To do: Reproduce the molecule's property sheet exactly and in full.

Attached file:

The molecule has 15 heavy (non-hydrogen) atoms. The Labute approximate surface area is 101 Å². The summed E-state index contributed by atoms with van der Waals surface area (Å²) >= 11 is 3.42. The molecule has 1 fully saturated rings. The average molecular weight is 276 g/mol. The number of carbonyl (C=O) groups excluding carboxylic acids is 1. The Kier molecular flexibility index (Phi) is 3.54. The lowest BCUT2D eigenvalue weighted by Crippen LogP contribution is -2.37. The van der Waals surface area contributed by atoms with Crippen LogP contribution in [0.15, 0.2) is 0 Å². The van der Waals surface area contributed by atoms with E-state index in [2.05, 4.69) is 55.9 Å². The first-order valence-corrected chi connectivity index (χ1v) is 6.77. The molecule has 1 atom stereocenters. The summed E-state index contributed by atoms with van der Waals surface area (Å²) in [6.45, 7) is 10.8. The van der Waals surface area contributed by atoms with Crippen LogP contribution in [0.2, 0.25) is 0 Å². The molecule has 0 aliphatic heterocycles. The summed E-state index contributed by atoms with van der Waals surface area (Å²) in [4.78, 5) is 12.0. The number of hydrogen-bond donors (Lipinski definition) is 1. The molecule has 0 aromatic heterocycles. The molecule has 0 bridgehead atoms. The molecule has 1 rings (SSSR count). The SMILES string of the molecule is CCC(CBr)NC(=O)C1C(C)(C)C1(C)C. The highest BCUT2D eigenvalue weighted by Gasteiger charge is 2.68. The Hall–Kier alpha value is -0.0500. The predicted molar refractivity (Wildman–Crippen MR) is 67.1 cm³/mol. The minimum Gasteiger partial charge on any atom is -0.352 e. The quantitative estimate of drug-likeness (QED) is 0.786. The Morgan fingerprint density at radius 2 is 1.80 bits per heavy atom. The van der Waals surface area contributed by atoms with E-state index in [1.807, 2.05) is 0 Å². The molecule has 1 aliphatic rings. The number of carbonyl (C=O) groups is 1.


The molecule has 15 heavy (non-hydrogen) atoms. The Labute approximate surface area is 101 Å². The summed E-state index contributed by atoms with van der Waals surface area (Å²) >= 11 is 3.42. The molecule has 1 fully saturated rings. The average molecular weight is 276 g/mol. The number of carbonyl (C=O) groups excluding carboxylic acids is 1. The Kier molecular flexibility index (Phi) is 3.54. The lowest BCUT2D eigenvalue weighted by Crippen LogP contribution is -2.37. The van der Waals surface area contributed by atoms with Crippen LogP contribution in [0.15, 0.2) is 0 Å². The van der Waals surface area contributed by atoms with E-state index in [2.05, 4.69) is 55.9 Å². The first-order valence-corrected chi connectivity index (χ1v) is 6.77. The molecule has 1 atom stereocenters. The summed E-state index contributed by atoms with van der Waals surface area (Å²) in [6.45, 7) is 10.8. The van der Waals surface area contributed by atoms with Crippen LogP contribution in [0.2, 0.25) is 0 Å². The molecule has 0 aliphatic heterocycles. The summed E-state index contributed by atoms with van der Waals surface area (Å²) in [4.78, 5) is 12.0. The number of hydrogen-bond donors (Lipinski definition) is 1. The molecule has 0 aromatic heterocycles. The molecule has 0 bridgehead atoms. The molecule has 1 rings (SSSR count). The SMILES string of the molecule is CCC(CBr)NC(=O)C1C(C)(C)C1(C)C. The highest BCUT2D eigenvalue weighted by Gasteiger charge is 2.68. The Hall–Kier alpha value is -0.0500. The predicted molar refractivity (Wildman–Crippen MR) is 67.1 cm³/mol. The minimum Gasteiger partial charge on any atom is -0.352 e. The quantitative estimate of drug-likeness (QED) is 0.786. The Morgan fingerprint density at radius 2 is 1.80 bits per heavy atom. The van der Waals surface area contributed by atoms with E-state index in [1.807, 2.05) is 0 Å². The molecule has 1 aliphatic rings. The number of carbonyl (C=O) groups is 1.